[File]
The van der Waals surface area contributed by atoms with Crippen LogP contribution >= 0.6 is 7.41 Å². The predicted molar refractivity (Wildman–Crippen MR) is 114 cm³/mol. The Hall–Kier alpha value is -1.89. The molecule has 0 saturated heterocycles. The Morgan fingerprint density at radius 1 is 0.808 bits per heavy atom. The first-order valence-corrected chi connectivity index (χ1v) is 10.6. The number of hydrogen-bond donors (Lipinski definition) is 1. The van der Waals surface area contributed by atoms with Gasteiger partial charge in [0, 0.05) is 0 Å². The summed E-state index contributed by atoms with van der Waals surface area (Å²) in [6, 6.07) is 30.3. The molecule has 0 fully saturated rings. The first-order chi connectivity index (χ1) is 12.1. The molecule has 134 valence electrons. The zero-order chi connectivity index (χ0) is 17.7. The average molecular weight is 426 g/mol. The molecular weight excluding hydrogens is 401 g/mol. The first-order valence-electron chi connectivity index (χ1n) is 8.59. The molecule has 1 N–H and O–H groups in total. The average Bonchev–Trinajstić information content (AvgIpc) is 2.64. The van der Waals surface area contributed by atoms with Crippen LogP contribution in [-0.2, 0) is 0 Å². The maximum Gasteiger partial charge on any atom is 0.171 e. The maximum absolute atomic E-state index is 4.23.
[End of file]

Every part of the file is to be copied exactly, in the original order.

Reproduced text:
The van der Waals surface area contributed by atoms with Crippen LogP contribution >= 0.6 is 7.41 Å². The predicted molar refractivity (Wildman–Crippen MR) is 114 cm³/mol. The Hall–Kier alpha value is -1.89. The molecule has 0 saturated heterocycles. The Morgan fingerprint density at radius 1 is 0.808 bits per heavy atom. The first-order valence-corrected chi connectivity index (χ1v) is 10.6. The number of hydrogen-bond donors (Lipinski definition) is 1. The van der Waals surface area contributed by atoms with Gasteiger partial charge in [0, 0.05) is 0 Å². The summed E-state index contributed by atoms with van der Waals surface area (Å²) in [6, 6.07) is 30.3. The molecule has 0 fully saturated rings. The first-order chi connectivity index (χ1) is 12.1. The molecule has 134 valence electrons. The zero-order chi connectivity index (χ0) is 17.7. The average molecular weight is 426 g/mol. The molecular weight excluding hydrogens is 401 g/mol. The first-order valence-electron chi connectivity index (χ1n) is 8.59. The molecule has 1 N–H and O–H groups in total. The average Bonchev–Trinajstić information content (AvgIpc) is 2.64. The van der Waals surface area contributed by atoms with Crippen LogP contribution in [-0.2, 0) is 0 Å². The maximum Gasteiger partial charge on any atom is 0.171 e. The maximum absolute atomic E-state index is 4.23.